Become an ASV


The PCI Security Standards Council maintains a structured process for security solution providers to become Approved Scanning Vendors (ASVs), as well as to be re-approved each year. The five founding members of the Council recognize the ASVs certified by the PCI Security Standards Council as being qualified to validate adherence to the PCI DSS by performing vulnerability scans of Internet facing environments of merchants and service providers.

The major requirement of the process is a rigorous remote test conducted by each vendor on the PCI Security Standards Council’s test infrastructure, which simulates the network of a typical security scan customer. The Council has set up the test infrastructure in such a way as to deliberately introduce vulnerabilities and misconfigurations for the vendor to identify and report as part of the compliance testing process.

The testing primarily addresses these areas:

  • Scan administration – how the vendor collects and manages scan requests from its customers;
  • Scan performance – the ability of each vendor to identify vulnerabilities and misconfigurations in the network and Web application; and
  • Scan report – how the vendor presents the scan results to its customers.

When a vendor has successfully passed the testing process, it becomes an ASV and is listed on the PCI Security Standards Council Web site. To ensure ongoing compliance with program requirements, all ASVs are subject to an annual recertification process.

The Process of Becoming an ASV

Step 1 – Registration

A prospective ASV must first review the Approved Scanning Vendors (ASVs) Program Guide and then register for the testing process and provide administrative information and technical details by submitting an attestation of compliance adhering to the Qualification Requirements for Approved Scanning Vendors (ASVs) v3.0.

The Council reviews each application for completeness and appropriateness, and then, if the vendor and solution are determined eligible for testing, notifies the vendor that the application is accepted, and sends an invoice for applicable fees. Upon payment, the prospective ASV is given a provisional test date.

Step 2 – Test Preparation

The prospective ASV must return the signed Test Agreement, provide details on its customer scan administration process, and pay the test fees upon receipt of the invoice. Upon receipt of the signed Test Agreement and payment, the Council will confirm the test date and provide necessary details about the test infrastructure, including a link to training materials on the Council’s Web site.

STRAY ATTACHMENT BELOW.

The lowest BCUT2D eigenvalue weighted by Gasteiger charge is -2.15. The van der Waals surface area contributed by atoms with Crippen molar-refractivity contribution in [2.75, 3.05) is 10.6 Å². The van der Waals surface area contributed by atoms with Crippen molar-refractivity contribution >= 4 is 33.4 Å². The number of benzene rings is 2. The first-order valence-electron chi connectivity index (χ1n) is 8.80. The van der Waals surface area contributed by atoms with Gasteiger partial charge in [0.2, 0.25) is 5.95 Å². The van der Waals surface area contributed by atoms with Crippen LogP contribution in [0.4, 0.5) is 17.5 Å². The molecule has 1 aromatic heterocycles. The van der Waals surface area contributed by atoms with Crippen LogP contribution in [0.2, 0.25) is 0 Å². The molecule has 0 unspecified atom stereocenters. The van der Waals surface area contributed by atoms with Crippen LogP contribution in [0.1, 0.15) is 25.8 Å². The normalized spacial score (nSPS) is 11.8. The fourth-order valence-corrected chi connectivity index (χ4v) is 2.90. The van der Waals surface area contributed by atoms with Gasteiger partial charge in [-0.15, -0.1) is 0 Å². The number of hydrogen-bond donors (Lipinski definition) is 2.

Before the scanning test itself, to ensure that the process is as rigorous as a “real-life” scan, a Council representative will test the prospective ASV’s ability to ascertain the scope of scanning via a telephone conversation simulating a client engagement. A similar conversation will take place after the test as well.

Step 3 - Testing

For the actual test, each applicant runs its test tool(s) against the Council’s test Web perimeter and submits its results. After remotely scanning the test infrastructure, the vendor must identify the vulnerabilities and misconfigurations found, and report its findings in both executive and detailed test reports. The Council’s representative will hold a second debriefing conversation with the applicant following the report’s submission.

Step 3 - Compliance Assessment

The PCI Security Standards Council’s representative will review and evaluate the vendor’s test performance and reports. If an applicant is approved, the vendor’s information is added to the list of ASVs on the Council’s Web site. Annually thereafter, a Council representative will invite the vendor to participate in re-certification testing, which will follow the steps listed above. An annual fee applies to firms continuing in the program.

If an applicant is denied, re-testing is permitted, upon payment of a re-testing fee. Applicants who are denied three times may not be permitted to test again or may be subject to a waiting period. Denied applicants receive information about their test shortcomings, and are urged to remedy these before attempting a retest.